However, the relationship only held when the overall number of files was low. A more unexpected finding, said Whittaker, was that individuals who scored high in neuroticism tended to have a larger number of files on their Desktops, particularly as their workloads increased. He speculated this might be due to anxiety over forgetting something that needs to be acted on.
Urging caution over reading too much into the results, Whittaker stressed: “These are not amazingly strong effects, but they’re tendencies.” Still, he mused, such insights could be helpful in developing new digital-information-management tools that take personality into account.
Another major theme in Whittaker’s research is the impact of digital memory on people’s emotional well-being. People who routinely use social media platforms such as Facebook, Twitter, and Instagram to share aspects of what they’re doing, thinking, and feeling from moment to moment are creating rich and enduring—albeit somewhat skewed toward positive self-projection—records of the minutiae of their day-to-day lives.
“We’re quite interested in whether that’s changing our relationship to the past,” he said.
Unaided by technology, our recollections of our own histories are not entirely accurate. Human memory positively edits the past via a couple of well-studied phenomena, explained Whittaker. For instance, a vacation may start with long security lines at the airport, getting wedged into the middle seat on the plane, and lost luggage. At the time, these negative experiences seem very salient to the traveler.
After the trip, these incidents may not be mentioned, or even remembered. Psychologists call that positivity bias; people recall two to three times as many positive events as negative ones. And a year later, that hapless vacationer likely won’t remember that the bad stuff happened at all, thanks to the tendency of negative emotions to subside more quickly than positive ones—the so-called fading affect bias.
But what happens, Whittaker wondered, when you go back and read an unimpeachable account (your own!) of the raw emotions—pain, anger, loss—you felt at the time you were going through something difficult? Does it interfere with the mellowing effect of time? The answer, happily, seems to be no.
His team designed a smartphone application that allows users to capture what they’re doing, thinking, and feeling throughout each day by writing a brief description of an event—including photos, audio, or video if they choose—and rating their emotional reaction on a scale of 1 to 9 (negative to positive). Essentially posting private “status updates” to themselves.
In developing the app, Whittaker randomly assigned 33 study participants to receive one of two versions. In one, the “recorders” were asked to complete at least three entries per day. They could view and edit their posts only until the end of the day, after which point the posts were hidden. In the alternate version, in addition to logging three new events each day, “reflectors” were presented with three previous entries and asked to write down their thoughts and rate their current feelings about the past events.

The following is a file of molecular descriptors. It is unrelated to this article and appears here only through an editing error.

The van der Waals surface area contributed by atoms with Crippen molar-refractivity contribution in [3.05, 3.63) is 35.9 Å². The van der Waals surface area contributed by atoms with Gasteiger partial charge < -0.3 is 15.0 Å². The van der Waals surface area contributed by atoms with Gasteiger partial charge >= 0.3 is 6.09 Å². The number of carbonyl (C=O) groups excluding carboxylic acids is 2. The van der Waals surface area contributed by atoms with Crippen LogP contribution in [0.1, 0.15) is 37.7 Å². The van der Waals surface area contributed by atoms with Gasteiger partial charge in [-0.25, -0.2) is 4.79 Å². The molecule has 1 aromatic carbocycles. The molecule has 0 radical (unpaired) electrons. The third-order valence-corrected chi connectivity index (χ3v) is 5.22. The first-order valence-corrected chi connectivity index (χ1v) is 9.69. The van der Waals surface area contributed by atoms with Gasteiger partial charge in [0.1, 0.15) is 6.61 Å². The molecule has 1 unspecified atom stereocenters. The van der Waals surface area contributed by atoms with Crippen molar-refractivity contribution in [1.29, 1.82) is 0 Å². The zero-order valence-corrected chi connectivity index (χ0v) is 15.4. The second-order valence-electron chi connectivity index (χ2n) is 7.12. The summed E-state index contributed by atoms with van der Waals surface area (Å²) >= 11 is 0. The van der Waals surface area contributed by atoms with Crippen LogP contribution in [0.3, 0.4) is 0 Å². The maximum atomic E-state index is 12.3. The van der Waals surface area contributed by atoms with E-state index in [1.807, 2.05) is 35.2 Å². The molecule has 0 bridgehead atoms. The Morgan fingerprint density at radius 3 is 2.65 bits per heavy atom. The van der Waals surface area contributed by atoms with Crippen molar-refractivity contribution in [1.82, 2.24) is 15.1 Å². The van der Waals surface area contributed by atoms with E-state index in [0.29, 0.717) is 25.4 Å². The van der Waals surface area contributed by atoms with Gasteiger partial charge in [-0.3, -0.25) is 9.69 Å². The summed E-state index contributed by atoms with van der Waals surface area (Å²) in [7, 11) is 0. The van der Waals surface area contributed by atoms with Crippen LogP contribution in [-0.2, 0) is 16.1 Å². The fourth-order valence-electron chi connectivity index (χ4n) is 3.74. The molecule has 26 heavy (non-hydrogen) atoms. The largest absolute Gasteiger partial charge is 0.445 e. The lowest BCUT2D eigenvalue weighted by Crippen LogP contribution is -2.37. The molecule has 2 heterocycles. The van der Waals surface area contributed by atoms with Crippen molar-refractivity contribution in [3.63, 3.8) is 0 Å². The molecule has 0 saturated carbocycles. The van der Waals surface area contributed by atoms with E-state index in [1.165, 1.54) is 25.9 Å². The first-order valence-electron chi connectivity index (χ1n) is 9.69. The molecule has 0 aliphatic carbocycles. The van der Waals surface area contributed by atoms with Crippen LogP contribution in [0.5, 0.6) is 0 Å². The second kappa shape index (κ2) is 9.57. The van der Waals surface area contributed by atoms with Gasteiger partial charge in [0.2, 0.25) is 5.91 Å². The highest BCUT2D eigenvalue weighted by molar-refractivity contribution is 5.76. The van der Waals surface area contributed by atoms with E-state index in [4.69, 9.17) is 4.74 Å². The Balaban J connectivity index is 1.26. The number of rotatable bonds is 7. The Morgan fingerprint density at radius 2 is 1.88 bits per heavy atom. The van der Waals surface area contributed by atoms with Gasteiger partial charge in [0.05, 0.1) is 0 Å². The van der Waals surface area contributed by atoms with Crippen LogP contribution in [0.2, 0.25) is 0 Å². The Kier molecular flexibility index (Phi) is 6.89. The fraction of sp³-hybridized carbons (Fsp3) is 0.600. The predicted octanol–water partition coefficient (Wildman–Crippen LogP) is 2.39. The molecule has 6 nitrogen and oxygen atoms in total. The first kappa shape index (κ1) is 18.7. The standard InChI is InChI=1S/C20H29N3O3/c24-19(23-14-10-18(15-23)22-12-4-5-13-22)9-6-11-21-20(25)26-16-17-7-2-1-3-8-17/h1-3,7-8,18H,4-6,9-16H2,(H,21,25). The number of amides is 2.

At the beginning of the study, all participants were given a battery of psychological surveys designed to gauge well-being. The tests were repeated after a month, during which time app users recorded mundane events such as drinking a cup of coffee, major events such as interviewing for a job, negative events such as quarreling with a loved one, and positive events such as enjoying a social outing. Users of both versions of the app showed improved well-being scores with no significant difference between the two.
Both improved over controls who reflected about emotionally neutral events.
“Crudely expressed,” Whittaker said, “people get happier just through that experience of recording or thinking through their past experiences.” That finding is in line with research by others in the field of positive psychology who have shown that recording and reminiscing can have health and social benefits. However, technology-mediated reflection may provide additional benefits beyond those of simple recording. It can help people see patterns in their emotional responses to situations and alter their behavior, or gain perspective on negative experiences and reframe them as “redemption narratives” of resilience.
The current version of the Echo app, available for Android phones, is intended for people who are basically mentally healthy and just want to improve their well-being. It doesn’t direct users to analyze past events in a structured way. But, Whittaker said, future versions could incorporate prompts based on techniques from cognitive behavioral therapy to help people work through negative feelings by approaching them from a problem-solving stance.
“What’s interesting to us from the point of view of designing these types of systems,” remarked Whittaker, “is that people don’t know what’s good for ‘em. We say to people: ‘What kind of information would you like us to present?’ And they say ‘Oh, just keep it positive.’ But in order to get some of the benefits of these applications, it’s good to have negative stuff.
We don’t know our futures and these technologies are giving us insights into how little we know about what’s going to happen to us,” Whittaker added.